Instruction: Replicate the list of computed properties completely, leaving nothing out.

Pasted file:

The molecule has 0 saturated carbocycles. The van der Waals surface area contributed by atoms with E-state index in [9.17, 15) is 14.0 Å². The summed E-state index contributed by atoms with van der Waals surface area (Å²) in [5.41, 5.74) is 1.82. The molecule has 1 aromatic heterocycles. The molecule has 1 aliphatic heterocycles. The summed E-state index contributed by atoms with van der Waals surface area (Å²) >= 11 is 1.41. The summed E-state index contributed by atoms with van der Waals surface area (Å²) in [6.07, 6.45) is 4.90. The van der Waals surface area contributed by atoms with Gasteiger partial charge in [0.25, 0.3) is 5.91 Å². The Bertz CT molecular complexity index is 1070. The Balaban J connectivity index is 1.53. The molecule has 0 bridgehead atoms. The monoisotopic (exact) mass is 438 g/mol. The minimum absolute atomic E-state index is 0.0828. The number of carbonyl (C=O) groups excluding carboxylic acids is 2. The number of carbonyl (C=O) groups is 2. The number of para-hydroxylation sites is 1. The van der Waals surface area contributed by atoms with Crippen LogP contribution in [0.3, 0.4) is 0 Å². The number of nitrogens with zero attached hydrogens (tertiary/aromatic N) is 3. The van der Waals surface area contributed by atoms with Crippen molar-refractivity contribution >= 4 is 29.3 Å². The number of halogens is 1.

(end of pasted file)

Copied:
The molecule has 0 saturated carbocycles. The van der Waals surface area contributed by atoms with E-state index in [9.17, 15) is 14.0 Å². The summed E-state index contributed by atoms with van der Waals surface area (Å²) in [5.41, 5.74) is 1.82. The molecule has 1 aromatic heterocycles. The molecule has 1 aliphatic heterocycles. The summed E-state index contributed by atoms with van der Waals surface area (Å²) >= 11 is 1.41. The summed E-state index contributed by atoms with van der Waals surface area (Å²) in [6.07, 6.45) is 4.90. The van der Waals surface area contributed by atoms with Gasteiger partial charge in [0.25, 0.3) is 5.91 Å². The Bertz CT molecular complexity index is 1070. The Balaban J connectivity index is 1.53. The molecule has 0 bridgehead atoms. The monoisotopic (exact) mass is 438 g/mol. The minimum absolute atomic E-state index is 0.0828. The number of carbonyl (C=O) groups excluding carboxylic acids is 2. The number of carbonyl (C=O) groups is 2. The number of para-hydroxylation sites is 1. The van der Waals surface area contributed by atoms with Crippen LogP contribution in [0.3, 0.4) is 0 Å². The number of nitrogens with zero attached hydrogens (tertiary/aromatic N) is 3. The van der Waals surface area contributed by atoms with Crippen molar-refractivity contribution >= 4 is 29.3 Å². The number of halogens is 1.